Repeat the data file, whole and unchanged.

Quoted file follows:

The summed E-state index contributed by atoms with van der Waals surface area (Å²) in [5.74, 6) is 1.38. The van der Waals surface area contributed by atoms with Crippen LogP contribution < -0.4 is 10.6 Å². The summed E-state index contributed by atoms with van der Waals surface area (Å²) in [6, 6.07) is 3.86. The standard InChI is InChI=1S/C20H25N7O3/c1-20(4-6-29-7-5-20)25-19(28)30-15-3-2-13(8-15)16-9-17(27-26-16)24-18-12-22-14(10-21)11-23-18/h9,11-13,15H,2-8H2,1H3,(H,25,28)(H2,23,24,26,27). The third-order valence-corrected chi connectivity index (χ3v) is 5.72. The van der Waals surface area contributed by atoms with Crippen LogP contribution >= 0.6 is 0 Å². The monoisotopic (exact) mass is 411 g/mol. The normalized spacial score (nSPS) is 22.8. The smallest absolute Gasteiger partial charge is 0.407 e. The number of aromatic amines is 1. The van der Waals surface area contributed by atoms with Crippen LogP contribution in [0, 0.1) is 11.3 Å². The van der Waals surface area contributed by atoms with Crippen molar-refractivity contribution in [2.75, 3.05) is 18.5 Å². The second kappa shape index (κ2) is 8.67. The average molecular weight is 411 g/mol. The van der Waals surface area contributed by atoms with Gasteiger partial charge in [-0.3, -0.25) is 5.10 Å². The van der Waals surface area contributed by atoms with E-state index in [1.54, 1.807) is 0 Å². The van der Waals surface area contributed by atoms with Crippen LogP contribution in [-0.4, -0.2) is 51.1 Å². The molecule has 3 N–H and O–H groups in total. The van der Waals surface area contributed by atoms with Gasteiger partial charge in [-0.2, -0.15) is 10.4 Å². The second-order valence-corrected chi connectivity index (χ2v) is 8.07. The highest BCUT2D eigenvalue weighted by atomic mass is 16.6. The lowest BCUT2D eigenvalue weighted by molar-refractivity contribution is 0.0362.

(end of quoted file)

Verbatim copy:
The summed E-state index contributed by atoms with van der Waals surface area (Å²) in [5.74, 6) is 1.38. The van der Waals surface area contributed by atoms with Crippen LogP contribution < -0.4 is 10.6 Å². The summed E-state index contributed by atoms with van der Waals surface area (Å²) in [6, 6.07) is 3.86. The standard InChI is InChI=1S/C20H25N7O3/c1-20(4-6-29-7-5-20)25-19(28)30-15-3-2-13(8-15)16-9-17(27-26-16)24-18-12-22-14(10-21)11-23-18/h9,11-13,15H,2-8H2,1H3,(H,25,28)(H2,23,24,26,27). The third-order valence-corrected chi connectivity index (χ3v) is 5.72. The van der Waals surface area contributed by atoms with Crippen LogP contribution >= 0.6 is 0 Å². The monoisotopic (exact) mass is 411 g/mol. The normalized spacial score (nSPS) is 22.8. The smallest absolute Gasteiger partial charge is 0.407 e. The number of aromatic amines is 1. The van der Waals surface area contributed by atoms with Crippen LogP contribution in [0, 0.1) is 11.3 Å². The van der Waals surface area contributed by atoms with Crippen molar-refractivity contribution in [2.75, 3.05) is 18.5 Å². The second kappa shape index (κ2) is 8.67. The average molecular weight is 411 g/mol. The van der Waals surface area contributed by atoms with Gasteiger partial charge in [-0.3, -0.25) is 5.10 Å². The van der Waals surface area contributed by atoms with E-state index in [1.54, 1.807) is 0 Å². The van der Waals surface area contributed by atoms with Crippen LogP contribution in [-0.4, -0.2) is 51.1 Å². The molecule has 3 N–H and O–H groups in total. The van der Waals surface area contributed by atoms with Gasteiger partial charge in [-0.2, -0.15) is 10.4 Å². The second-order valence-corrected chi connectivity index (χ2v) is 8.07. The highest BCUT2D eigenvalue weighted by atomic mass is 16.6. The lowest BCUT2D eigenvalue weighted by molar-refractivity contribution is 0.0362.